Teri Williams - What Black Excellence Looks Like
Last month, we had the pleasure of meeting President and COO of OneUnited, Ms. Teri Williams, in a very intimate setting (shout to theBOM and WeOfColor for making that possible). And frankly, if you hadn’t heard of OneUnited or Ms. Williams until reading this, you’d be in the majority. Personally, we found ourselves admitting aloud, “how aren’t more people talking about her?!”, which caused us to reflect for a moment on the many ways in which women of color are often silenced and overlooked despite moving metaphorical mountains again and again.
“Sometimes being a woman is like being black twice.” - mumufresh
For oneKIN, it is important to elevate women like Ms. Williams by amplifying their voices and shining a light on their magic. So, allow us to sweat her for just a lil bit.
Accomplished author, community-influencer, pioneer and trailblazer, Ms. Williams dropped a lot science on topics we’ll cover more in future blog posts including:
(1) The importance of leveraging lived experiences in charting your own path, where she lamented not always appreciating as a kid the simple lessons of shadowing her entrepreneurial grandmother, but now embraces how those experiences still manifest themselves in her current work;
(2) The power of your deposit, where she challenged everyone to investigate how their deposits are being used and what industries or causes they may be indirectly supporting; and
(3) The role of the black-owned bank in helping to re-circulate dollars in the community.
Despite the brilliant and empowering knowledge-share, her real power was her ability to be very present, deeply grounded, and accessible. She connected with everyone in a very real way.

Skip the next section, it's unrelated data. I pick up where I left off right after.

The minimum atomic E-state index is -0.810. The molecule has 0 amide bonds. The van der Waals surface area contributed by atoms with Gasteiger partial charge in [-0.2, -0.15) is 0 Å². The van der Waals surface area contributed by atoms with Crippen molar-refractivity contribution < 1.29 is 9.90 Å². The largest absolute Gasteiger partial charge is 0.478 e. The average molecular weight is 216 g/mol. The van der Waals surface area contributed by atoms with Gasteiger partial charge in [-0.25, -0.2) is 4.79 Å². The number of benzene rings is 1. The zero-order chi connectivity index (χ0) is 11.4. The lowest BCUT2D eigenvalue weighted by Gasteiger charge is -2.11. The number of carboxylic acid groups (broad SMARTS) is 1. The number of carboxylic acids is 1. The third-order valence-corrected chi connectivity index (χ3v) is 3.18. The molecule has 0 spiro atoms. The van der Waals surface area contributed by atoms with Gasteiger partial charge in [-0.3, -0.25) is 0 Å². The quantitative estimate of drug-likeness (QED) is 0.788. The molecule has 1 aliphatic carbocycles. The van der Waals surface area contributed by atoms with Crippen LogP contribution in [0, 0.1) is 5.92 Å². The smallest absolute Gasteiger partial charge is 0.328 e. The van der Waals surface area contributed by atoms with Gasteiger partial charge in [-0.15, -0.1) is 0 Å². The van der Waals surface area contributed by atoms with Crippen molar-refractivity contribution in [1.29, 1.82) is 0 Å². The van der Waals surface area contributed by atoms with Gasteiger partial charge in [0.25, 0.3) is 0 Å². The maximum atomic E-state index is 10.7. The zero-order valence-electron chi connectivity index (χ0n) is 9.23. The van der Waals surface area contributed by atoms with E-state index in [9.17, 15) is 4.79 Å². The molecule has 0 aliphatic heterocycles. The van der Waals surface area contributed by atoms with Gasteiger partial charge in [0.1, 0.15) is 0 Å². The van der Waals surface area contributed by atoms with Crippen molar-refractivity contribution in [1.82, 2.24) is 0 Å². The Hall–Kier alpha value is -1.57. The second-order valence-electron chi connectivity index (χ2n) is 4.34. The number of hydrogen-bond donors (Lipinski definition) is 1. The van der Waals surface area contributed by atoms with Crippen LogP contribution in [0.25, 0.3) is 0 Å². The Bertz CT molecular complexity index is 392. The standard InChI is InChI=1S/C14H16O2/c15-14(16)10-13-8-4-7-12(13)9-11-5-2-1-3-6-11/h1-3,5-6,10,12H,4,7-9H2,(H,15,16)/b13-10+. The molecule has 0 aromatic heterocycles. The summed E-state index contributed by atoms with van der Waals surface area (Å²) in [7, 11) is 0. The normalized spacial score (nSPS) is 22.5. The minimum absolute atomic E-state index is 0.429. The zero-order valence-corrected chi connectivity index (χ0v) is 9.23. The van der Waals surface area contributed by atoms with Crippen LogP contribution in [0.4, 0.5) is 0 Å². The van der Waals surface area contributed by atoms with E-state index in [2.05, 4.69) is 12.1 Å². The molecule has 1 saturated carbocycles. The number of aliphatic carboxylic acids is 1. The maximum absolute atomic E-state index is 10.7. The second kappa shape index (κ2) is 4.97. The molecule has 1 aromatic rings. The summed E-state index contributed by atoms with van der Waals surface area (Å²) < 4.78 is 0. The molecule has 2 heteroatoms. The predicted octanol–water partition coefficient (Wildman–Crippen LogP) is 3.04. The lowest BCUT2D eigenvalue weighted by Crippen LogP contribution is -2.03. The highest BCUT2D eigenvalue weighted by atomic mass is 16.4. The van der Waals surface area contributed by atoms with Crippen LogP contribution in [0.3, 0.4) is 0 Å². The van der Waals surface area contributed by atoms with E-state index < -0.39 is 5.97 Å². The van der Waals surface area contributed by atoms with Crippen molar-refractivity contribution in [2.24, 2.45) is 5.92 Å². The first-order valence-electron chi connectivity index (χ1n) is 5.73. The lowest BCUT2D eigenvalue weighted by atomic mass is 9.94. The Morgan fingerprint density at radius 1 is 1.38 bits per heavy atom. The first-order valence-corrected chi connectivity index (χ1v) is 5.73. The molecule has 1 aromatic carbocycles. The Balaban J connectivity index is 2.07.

Representation has been a recurring theme of late. It goes without saying that seeing oneself in positions of influence and power in media, business, politics, etc has an immeasurable psychological impact. By the end of the talk, most people seemed to leave with a sense that they could, too, build a $700M bank with a $1M initial investment [and yeah; she did that! #MovingMountains], or accomplish some equally enormous feat.
She was very normal admitting that upon entering Brown University, she had no idea what an Ivy League was; and that despite her amazing success, she never set out to do anything particularly history-making…like build the largest black-owned financial institution [#MovingMountains]. Instead, she prioritized following her heart above all else.
“People who end up as ‘first’ don’t actually set out to be first. They set out to do something they love.” – Condoleezza Rice
She epitomized black excellence not only in her commitment to personal success, but in her deep engagement in community and in her willingness to fuel the imaginations of the next generation of entrepreneurs and history-makers.
oneKIN honors President Teri Williams, and all the Teri Williams-es in the world, who shut it down every single day and seek no special recognition because being excellent is who they are.